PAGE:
The other neat thing about this iRGD peptide as a delivery system is that its payload — the drugs — don’t have to be chemically hooked up with the peptide for the treatment to work. Which means that pharma scientists don’t have to spend ages trying to reengineer current drugs so that they still work when modified to stick to the peptide.
So theoretically, doctors could start coinjecting the peptide with all the drugs they already have in hand in phase I trials of cancer patients immediately. In a commentary on the paper and in a press release, the researchers say that they’ve already joined up with various hospitals to start doing that. Let’s hope the usual regulatory red tape proves easier to penetrate than a solid tumor.
The other system, which is described in a paper in Nature, is being tested in a phase I clinical trial. It’s a nanoparticle — a submicroscopic spherical ball — that encloses short RNA molecules that shut off a cancer-causing gene in patients with melanoma, a particularly nasty and malignant form of skin cancer. Folks in the cancer therapy field are pretty excited about this development because it’s the first time that this trick of using RNA bits to shut down genes (which are made of DNA), a phenomenon known as RNA interference (RNAi), has been shown to work clinically in humans.
RNAi is a powerful way of “silencing” trouble-making genes and thereby reducing the amount of dangerous proteins that they code for. Here’s how researchers use it to target any, not just cancer-causing genes.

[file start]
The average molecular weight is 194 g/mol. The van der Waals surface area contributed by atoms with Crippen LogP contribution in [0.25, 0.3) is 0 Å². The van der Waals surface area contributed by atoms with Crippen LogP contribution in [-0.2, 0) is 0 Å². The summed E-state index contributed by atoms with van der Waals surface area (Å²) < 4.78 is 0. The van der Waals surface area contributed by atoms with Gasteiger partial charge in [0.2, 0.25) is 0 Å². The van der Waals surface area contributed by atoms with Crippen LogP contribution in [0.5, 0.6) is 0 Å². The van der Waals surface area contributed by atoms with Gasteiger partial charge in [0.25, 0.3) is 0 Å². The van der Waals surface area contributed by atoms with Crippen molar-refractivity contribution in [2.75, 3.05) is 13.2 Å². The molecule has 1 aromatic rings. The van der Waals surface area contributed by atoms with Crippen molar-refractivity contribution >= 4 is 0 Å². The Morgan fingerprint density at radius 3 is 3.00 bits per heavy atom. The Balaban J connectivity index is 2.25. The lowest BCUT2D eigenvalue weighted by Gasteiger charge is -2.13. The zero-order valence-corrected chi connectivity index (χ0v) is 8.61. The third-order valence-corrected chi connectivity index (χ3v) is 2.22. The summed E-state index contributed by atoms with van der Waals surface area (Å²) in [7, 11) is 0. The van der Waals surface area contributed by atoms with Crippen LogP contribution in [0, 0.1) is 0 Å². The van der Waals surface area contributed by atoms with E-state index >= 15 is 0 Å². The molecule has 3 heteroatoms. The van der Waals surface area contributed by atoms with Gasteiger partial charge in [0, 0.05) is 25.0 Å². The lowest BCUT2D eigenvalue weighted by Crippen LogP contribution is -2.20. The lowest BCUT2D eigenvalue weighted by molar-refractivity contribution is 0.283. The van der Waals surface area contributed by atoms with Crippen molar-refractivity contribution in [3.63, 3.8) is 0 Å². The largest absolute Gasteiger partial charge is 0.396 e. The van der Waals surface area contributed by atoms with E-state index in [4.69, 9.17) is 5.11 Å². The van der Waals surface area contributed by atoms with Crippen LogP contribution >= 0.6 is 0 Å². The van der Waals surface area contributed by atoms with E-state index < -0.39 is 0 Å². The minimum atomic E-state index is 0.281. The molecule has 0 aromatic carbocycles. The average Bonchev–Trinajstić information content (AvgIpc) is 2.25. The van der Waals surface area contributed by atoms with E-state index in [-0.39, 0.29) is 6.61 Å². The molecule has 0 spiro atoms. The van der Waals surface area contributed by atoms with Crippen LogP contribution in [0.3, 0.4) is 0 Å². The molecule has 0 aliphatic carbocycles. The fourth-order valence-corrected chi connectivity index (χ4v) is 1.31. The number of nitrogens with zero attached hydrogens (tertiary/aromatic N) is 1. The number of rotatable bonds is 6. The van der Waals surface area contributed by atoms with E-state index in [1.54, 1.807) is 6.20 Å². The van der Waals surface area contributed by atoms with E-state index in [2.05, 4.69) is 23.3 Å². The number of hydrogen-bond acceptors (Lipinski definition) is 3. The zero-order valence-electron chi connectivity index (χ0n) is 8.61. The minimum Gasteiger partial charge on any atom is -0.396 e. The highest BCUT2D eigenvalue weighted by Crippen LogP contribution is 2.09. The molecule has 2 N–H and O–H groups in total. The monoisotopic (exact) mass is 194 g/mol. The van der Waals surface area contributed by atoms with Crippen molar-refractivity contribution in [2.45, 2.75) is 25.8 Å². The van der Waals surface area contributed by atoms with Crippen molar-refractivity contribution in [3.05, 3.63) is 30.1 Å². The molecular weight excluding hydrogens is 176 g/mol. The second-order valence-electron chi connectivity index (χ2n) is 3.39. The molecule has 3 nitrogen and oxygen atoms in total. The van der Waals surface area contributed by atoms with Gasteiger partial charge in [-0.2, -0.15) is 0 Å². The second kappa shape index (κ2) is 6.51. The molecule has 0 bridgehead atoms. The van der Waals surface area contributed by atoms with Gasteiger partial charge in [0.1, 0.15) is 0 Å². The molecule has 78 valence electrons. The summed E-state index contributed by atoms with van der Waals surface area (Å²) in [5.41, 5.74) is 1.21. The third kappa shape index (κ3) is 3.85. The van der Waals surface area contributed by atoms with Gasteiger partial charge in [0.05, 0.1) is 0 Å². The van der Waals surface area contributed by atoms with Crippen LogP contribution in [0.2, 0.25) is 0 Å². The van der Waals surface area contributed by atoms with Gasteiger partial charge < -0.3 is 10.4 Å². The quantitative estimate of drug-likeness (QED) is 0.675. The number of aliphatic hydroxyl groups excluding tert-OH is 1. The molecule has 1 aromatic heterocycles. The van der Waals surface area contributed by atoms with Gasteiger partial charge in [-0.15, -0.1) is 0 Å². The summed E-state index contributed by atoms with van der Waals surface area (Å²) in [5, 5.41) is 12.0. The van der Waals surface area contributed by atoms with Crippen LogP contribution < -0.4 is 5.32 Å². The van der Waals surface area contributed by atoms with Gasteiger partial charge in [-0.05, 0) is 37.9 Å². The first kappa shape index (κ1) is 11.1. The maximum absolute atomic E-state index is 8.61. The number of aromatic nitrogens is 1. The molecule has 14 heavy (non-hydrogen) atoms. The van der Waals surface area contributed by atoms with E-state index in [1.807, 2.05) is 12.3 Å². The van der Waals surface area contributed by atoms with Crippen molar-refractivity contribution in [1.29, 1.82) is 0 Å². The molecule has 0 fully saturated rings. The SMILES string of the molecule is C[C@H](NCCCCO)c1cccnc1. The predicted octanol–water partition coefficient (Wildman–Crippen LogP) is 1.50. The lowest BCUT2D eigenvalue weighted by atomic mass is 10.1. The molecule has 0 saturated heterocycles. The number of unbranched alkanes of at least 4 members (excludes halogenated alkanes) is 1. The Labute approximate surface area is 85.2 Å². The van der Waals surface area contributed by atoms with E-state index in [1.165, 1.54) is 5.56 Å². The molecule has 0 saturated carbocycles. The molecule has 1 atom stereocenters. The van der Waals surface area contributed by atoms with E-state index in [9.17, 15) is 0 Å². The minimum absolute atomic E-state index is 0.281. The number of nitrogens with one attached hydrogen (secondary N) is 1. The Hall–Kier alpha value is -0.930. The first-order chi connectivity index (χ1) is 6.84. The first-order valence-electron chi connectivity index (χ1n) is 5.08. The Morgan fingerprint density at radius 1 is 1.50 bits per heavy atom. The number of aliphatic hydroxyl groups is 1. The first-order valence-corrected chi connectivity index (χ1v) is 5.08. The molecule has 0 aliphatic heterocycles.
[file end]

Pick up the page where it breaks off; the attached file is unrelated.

They design a short piece of RNA called small-interfering RNA whose sequence matches the RNA made by the target gene (reminder to non-biologists: a gene’s DNA is first copied into RNA, which then serves as a blueprint for making protein). Once the siRNA piece gets into a cell, it finds it’s matching RNA sequence and sticks to it. This attracts the attention of cellular enzymes that act like a pair of molecular scissors – they slice up the RNA sequence flagged by the siRNA. No more RNA, no more protein. And when the protein happens to be one that fuels cancer cell growth, then there’s no more cancer either.
In the words of the paper’s lead author,
“What’s so exciting is that virtually any gene can be targeted now. Every protein now is druggable. My hope is to make tumours melt away while maintaining a high quality of life for the patients. We’re moving another step closer to being able to do that now.”
But we’re getting ahead of ourselves. In the Nature paper, the scientists got as far as proving that the nanobombs accumulate in the tumors of melanoma patients, deliver the siRNA against the target cancer gene, and the siRNA in turn does what it’s supposed to do – reduce the amount of the cancer-causing protein. What the scientists don’t know yet, or didn’t include in the paper, are the answers to two important questions – did the nano-bombed cancer cells die? What happened to the patients’ tumors?
We’ll have to stay tuned and read the next paper that will discuss the phase I trial’s results, which are due out in about four months. But the nanobomb approach looks like it’s here to stay. The particles, which are guided specifically to cancer cells, fall apart easily once they deliver their payload and don’t trigger messy immune reactions — all the traits doctors could hope for in a delivery vehicle.
Sugahara, K., Teesalu, T., Karmali, P., Kotamraju, V., Agemy, L., Greenwald, D., & Ruoslahti, E. (2010). Coadministration of a Tumor-Penetrating Peptide Enhances the Efficacy of Cancer Drugs Science, 328 (5981), 1031-1035 DOI: 10.1126/science.1183057
Davis, M., Zuckerman, J., Choi, C., Seligson, D., Tolcher, A., Alabi, C., Yen, Y., Heidel, J., & Ribas, A. (2010). Evidence of RNAi in humans from systemically administered siRNA via targeted nanoparticles Nature, 464 (7291), 1067-1070 DOI: 10.1038/nature08956